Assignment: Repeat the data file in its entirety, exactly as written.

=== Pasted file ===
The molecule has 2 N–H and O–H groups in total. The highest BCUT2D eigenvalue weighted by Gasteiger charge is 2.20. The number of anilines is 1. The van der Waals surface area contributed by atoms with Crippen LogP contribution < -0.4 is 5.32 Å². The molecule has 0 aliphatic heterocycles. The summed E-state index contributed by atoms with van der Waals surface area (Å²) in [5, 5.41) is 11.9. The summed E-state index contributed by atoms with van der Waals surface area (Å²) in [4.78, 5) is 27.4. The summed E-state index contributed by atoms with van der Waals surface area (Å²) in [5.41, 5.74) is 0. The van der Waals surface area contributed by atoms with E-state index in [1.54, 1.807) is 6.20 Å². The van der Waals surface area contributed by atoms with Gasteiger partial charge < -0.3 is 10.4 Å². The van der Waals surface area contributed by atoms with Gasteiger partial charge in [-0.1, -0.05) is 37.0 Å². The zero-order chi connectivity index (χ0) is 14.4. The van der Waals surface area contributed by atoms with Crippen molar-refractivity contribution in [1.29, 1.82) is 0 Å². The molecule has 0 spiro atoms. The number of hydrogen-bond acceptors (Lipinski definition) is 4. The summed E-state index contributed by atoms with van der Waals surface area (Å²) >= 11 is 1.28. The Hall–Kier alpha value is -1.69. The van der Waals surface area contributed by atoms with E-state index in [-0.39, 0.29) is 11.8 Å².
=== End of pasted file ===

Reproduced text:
The molecule has 2 N–H and O–H groups in total. The highest BCUT2D eigenvalue weighted by Gasteiger charge is 2.20. The number of anilines is 1. The van der Waals surface area contributed by atoms with Crippen LogP contribution < -0.4 is 5.32 Å². The molecule has 0 aliphatic heterocycles. The summed E-state index contributed by atoms with van der Waals surface area (Å²) in [5, 5.41) is 11.9. The summed E-state index contributed by atoms with van der Waals surface area (Å²) in [4.78, 5) is 27.4. The summed E-state index contributed by atoms with van der Waals surface area (Å²) in [5.41, 5.74) is 0. The van der Waals surface area contributed by atoms with E-state index in [1.54, 1.807) is 6.20 Å². The van der Waals surface area contributed by atoms with Gasteiger partial charge < -0.3 is 10.4 Å². The van der Waals surface area contributed by atoms with Gasteiger partial charge in [-0.1, -0.05) is 37.0 Å². The zero-order chi connectivity index (χ0) is 14.4. The van der Waals surface area contributed by atoms with Crippen molar-refractivity contribution in [1.29, 1.82) is 0 Å². The molecule has 0 spiro atoms. The number of hydrogen-bond acceptors (Lipinski definition) is 4. The summed E-state index contributed by atoms with van der Waals surface area (Å²) >= 11 is 1.28. The Hall–Kier alpha value is -1.69. The van der Waals surface area contributed by atoms with E-state index in [-0.39, 0.29) is 11.8 Å².